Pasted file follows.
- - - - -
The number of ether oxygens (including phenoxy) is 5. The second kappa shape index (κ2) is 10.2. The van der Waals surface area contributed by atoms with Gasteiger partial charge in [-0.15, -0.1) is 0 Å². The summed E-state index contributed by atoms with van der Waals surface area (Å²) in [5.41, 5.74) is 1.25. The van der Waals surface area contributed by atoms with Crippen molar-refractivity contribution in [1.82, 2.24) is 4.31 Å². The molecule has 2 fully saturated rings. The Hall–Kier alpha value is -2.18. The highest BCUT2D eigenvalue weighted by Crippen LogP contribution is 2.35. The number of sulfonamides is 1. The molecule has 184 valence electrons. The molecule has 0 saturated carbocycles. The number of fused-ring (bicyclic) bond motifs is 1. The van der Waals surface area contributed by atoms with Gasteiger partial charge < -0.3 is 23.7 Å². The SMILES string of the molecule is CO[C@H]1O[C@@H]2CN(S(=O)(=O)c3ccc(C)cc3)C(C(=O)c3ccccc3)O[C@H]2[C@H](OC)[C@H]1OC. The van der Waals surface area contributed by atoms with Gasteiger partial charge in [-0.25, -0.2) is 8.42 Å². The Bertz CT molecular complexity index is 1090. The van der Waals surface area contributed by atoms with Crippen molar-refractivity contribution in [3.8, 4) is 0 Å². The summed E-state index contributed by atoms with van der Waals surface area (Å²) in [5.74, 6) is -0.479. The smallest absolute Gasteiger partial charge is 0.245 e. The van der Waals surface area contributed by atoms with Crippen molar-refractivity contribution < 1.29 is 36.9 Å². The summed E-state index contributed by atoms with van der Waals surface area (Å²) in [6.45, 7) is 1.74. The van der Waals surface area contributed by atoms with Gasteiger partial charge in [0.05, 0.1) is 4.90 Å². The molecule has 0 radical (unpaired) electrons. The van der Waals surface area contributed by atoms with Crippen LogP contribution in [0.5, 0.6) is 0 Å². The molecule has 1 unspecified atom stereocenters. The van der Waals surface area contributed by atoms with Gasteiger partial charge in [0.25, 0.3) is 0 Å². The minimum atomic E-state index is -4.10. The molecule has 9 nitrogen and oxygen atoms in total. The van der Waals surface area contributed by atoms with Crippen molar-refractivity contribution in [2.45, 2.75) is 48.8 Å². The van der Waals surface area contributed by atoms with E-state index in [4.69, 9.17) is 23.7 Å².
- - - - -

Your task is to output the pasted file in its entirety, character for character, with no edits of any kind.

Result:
The number of ether oxygens (including phenoxy) is 5. The second kappa shape index (κ2) is 10.2. The van der Waals surface area contributed by atoms with Gasteiger partial charge in [-0.15, -0.1) is 0 Å². The summed E-state index contributed by atoms with van der Waals surface area (Å²) in [5.41, 5.74) is 1.25. The van der Waals surface area contributed by atoms with Crippen molar-refractivity contribution in [1.82, 2.24) is 4.31 Å². The molecule has 2 fully saturated rings. The Hall–Kier alpha value is -2.18. The highest BCUT2D eigenvalue weighted by Crippen LogP contribution is 2.35. The number of sulfonamides is 1. The molecule has 184 valence electrons. The molecule has 0 saturated carbocycles. The number of fused-ring (bicyclic) bond motifs is 1. The van der Waals surface area contributed by atoms with Gasteiger partial charge < -0.3 is 23.7 Å². The SMILES string of the molecule is CO[C@H]1O[C@@H]2CN(S(=O)(=O)c3ccc(C)cc3)C(C(=O)c3ccccc3)O[C@H]2[C@H](OC)[C@H]1OC. The van der Waals surface area contributed by atoms with Gasteiger partial charge in [-0.25, -0.2) is 8.42 Å². The Bertz CT molecular complexity index is 1090. The van der Waals surface area contributed by atoms with Crippen molar-refractivity contribution in [3.8, 4) is 0 Å². The summed E-state index contributed by atoms with van der Waals surface area (Å²) in [5.74, 6) is -0.479. The smallest absolute Gasteiger partial charge is 0.245 e. The van der Waals surface area contributed by atoms with Crippen molar-refractivity contribution < 1.29 is 36.9 Å². The summed E-state index contributed by atoms with van der Waals surface area (Å²) in [6.45, 7) is 1.74. The van der Waals surface area contributed by atoms with Gasteiger partial charge in [0.05, 0.1) is 4.90 Å². The molecule has 0 radical (unpaired) electrons. The van der Waals surface area contributed by atoms with Crippen LogP contribution in [0.5, 0.6) is 0 Å². The molecule has 1 unspecified atom stereocenters. The van der Waals surface area contributed by atoms with Gasteiger partial charge in [0.25, 0.3) is 0 Å². The minimum atomic E-state index is -4.10. The molecule has 9 nitrogen and oxygen atoms in total. The van der Waals surface area contributed by atoms with Crippen molar-refractivity contribution in [2.45, 2.75) is 48.8 Å². The van der Waals surface area contributed by atoms with E-state index in [4.69, 9.17) is 23.7 Å².